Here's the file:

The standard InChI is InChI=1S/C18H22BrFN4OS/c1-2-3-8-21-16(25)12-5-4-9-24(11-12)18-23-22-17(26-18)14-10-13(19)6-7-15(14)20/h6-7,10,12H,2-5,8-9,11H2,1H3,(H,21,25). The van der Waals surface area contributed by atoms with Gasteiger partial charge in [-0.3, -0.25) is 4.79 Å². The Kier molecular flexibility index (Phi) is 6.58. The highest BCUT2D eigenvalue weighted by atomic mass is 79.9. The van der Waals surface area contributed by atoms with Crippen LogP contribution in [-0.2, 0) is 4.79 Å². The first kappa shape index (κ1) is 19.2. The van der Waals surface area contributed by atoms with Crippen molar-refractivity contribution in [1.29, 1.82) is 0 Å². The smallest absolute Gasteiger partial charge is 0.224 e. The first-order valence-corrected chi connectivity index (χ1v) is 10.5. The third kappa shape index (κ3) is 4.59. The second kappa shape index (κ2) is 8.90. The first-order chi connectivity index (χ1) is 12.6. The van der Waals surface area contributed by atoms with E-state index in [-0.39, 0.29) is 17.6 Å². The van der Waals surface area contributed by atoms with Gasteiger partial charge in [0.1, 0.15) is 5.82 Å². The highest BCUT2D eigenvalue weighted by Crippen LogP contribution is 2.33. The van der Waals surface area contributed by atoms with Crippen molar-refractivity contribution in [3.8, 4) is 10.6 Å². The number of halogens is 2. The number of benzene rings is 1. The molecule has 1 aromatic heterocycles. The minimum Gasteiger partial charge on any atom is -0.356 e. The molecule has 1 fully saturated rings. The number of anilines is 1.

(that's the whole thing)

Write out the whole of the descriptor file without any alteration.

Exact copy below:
The standard InChI is InChI=1S/C18H22BrFN4OS/c1-2-3-8-21-16(25)12-5-4-9-24(11-12)18-23-22-17(26-18)14-10-13(19)6-7-15(14)20/h6-7,10,12H,2-5,8-9,11H2,1H3,(H,21,25). The van der Waals surface area contributed by atoms with Gasteiger partial charge in [-0.3, -0.25) is 4.79 Å². The Kier molecular flexibility index (Phi) is 6.58. The highest BCUT2D eigenvalue weighted by atomic mass is 79.9. The van der Waals surface area contributed by atoms with Crippen LogP contribution in [-0.2, 0) is 4.79 Å². The first kappa shape index (κ1) is 19.2. The van der Waals surface area contributed by atoms with Crippen molar-refractivity contribution in [1.29, 1.82) is 0 Å². The smallest absolute Gasteiger partial charge is 0.224 e. The first-order valence-corrected chi connectivity index (χ1v) is 10.5. The third kappa shape index (κ3) is 4.59. The second kappa shape index (κ2) is 8.90. The first-order chi connectivity index (χ1) is 12.6. The van der Waals surface area contributed by atoms with E-state index in [-0.39, 0.29) is 17.6 Å². The van der Waals surface area contributed by atoms with Gasteiger partial charge in [0.1, 0.15) is 5.82 Å². The highest BCUT2D eigenvalue weighted by Crippen LogP contribution is 2.33. The van der Waals surface area contributed by atoms with Crippen molar-refractivity contribution in [3.8, 4) is 10.6 Å². The number of halogens is 2. The number of benzene rings is 1. The molecule has 1 aromatic heterocycles. The minimum Gasteiger partial charge on any atom is -0.356 e. The molecule has 1 fully saturated rings. The number of anilines is 1.